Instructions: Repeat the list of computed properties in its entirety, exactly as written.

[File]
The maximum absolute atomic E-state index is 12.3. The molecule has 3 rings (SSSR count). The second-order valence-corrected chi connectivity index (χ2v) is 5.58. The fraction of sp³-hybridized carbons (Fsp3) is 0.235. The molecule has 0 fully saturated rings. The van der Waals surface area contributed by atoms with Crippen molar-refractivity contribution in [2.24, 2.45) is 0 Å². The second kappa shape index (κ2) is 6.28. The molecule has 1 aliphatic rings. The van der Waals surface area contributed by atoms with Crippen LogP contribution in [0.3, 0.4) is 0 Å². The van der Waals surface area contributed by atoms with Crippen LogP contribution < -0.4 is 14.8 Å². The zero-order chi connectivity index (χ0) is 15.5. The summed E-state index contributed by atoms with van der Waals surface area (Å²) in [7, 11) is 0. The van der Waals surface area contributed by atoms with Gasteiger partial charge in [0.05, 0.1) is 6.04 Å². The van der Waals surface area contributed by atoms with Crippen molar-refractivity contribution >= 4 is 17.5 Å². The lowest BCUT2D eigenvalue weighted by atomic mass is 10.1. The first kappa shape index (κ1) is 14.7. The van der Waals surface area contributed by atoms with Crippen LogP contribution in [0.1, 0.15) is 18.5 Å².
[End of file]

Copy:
The maximum absolute atomic E-state index is 12.3. The molecule has 3 rings (SSSR count). The second-order valence-corrected chi connectivity index (χ2v) is 5.58. The fraction of sp³-hybridized carbons (Fsp3) is 0.235. The molecule has 0 fully saturated rings. The van der Waals surface area contributed by atoms with Crippen molar-refractivity contribution in [2.24, 2.45) is 0 Å². The second kappa shape index (κ2) is 6.28. The molecule has 1 aliphatic rings. The van der Waals surface area contributed by atoms with Crippen LogP contribution in [0.3, 0.4) is 0 Å². The van der Waals surface area contributed by atoms with Crippen LogP contribution < -0.4 is 14.8 Å². The zero-order chi connectivity index (χ0) is 15.5. The summed E-state index contributed by atoms with van der Waals surface area (Å²) in [7, 11) is 0. The van der Waals surface area contributed by atoms with Gasteiger partial charge in [0.05, 0.1) is 6.04 Å². The van der Waals surface area contributed by atoms with Crippen molar-refractivity contribution >= 4 is 17.5 Å². The lowest BCUT2D eigenvalue weighted by atomic mass is 10.1. The first kappa shape index (κ1) is 14.7. The van der Waals surface area contributed by atoms with Crippen LogP contribution in [0.1, 0.15) is 18.5 Å².